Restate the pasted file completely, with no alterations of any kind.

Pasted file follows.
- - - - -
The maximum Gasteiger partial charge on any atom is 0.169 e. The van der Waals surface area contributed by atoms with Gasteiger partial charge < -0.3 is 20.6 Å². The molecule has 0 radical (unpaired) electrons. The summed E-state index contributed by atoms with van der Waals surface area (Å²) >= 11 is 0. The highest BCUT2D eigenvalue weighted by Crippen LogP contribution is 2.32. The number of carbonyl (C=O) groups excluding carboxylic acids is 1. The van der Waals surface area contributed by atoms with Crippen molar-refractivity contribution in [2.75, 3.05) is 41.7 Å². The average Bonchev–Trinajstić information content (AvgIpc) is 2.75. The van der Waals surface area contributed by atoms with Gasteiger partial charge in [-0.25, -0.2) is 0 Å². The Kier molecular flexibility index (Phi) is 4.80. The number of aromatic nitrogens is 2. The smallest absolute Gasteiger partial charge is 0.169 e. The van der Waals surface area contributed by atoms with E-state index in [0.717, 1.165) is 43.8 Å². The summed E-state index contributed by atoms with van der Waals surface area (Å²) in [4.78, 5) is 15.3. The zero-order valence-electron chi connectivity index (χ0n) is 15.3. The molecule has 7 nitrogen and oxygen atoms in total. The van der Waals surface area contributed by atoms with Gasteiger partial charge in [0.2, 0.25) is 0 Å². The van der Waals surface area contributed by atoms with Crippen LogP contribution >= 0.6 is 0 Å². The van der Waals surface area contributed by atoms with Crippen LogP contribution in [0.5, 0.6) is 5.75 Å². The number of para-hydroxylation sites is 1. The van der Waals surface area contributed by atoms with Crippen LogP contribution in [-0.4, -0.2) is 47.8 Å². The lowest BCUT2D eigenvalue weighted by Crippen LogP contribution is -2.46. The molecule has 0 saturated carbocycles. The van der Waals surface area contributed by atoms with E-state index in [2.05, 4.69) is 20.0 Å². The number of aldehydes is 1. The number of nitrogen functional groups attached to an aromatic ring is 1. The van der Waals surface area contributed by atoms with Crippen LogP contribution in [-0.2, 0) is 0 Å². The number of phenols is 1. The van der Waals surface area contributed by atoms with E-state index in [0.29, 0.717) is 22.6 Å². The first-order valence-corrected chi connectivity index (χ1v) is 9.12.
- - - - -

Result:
The maximum Gasteiger partial charge on any atom is 0.169 e. The van der Waals surface area contributed by atoms with Gasteiger partial charge < -0.3 is 20.6 Å². The molecule has 0 radical (unpaired) electrons. The summed E-state index contributed by atoms with van der Waals surface area (Å²) >= 11 is 0. The highest BCUT2D eigenvalue weighted by Crippen LogP contribution is 2.32. The number of carbonyl (C=O) groups excluding carboxylic acids is 1. The van der Waals surface area contributed by atoms with Crippen molar-refractivity contribution in [2.75, 3.05) is 41.7 Å². The average Bonchev–Trinajstić information content (AvgIpc) is 2.75. The van der Waals surface area contributed by atoms with Gasteiger partial charge in [-0.25, -0.2) is 0 Å². The Kier molecular flexibility index (Phi) is 4.80. The number of aromatic nitrogens is 2. The smallest absolute Gasteiger partial charge is 0.169 e. The van der Waals surface area contributed by atoms with E-state index in [0.717, 1.165) is 43.8 Å². The summed E-state index contributed by atoms with van der Waals surface area (Å²) in [4.78, 5) is 15.3. The zero-order valence-electron chi connectivity index (χ0n) is 15.3. The molecule has 7 nitrogen and oxygen atoms in total. The van der Waals surface area contributed by atoms with Gasteiger partial charge in [0.2, 0.25) is 0 Å². The van der Waals surface area contributed by atoms with Crippen LogP contribution >= 0.6 is 0 Å². The van der Waals surface area contributed by atoms with Crippen LogP contribution in [0.5, 0.6) is 5.75 Å². The number of para-hydroxylation sites is 1. The van der Waals surface area contributed by atoms with Crippen LogP contribution in [-0.4, -0.2) is 47.8 Å². The lowest BCUT2D eigenvalue weighted by Crippen LogP contribution is -2.46. The molecule has 0 saturated carbocycles. The van der Waals surface area contributed by atoms with E-state index in [2.05, 4.69) is 20.0 Å². The number of aldehydes is 1. The number of nitrogen functional groups attached to an aromatic ring is 1. The van der Waals surface area contributed by atoms with Crippen LogP contribution in [-0.2, 0) is 0 Å². The number of phenols is 1. The van der Waals surface area contributed by atoms with E-state index in [0.29, 0.717) is 22.6 Å². The first-order valence-corrected chi connectivity index (χ1v) is 9.12.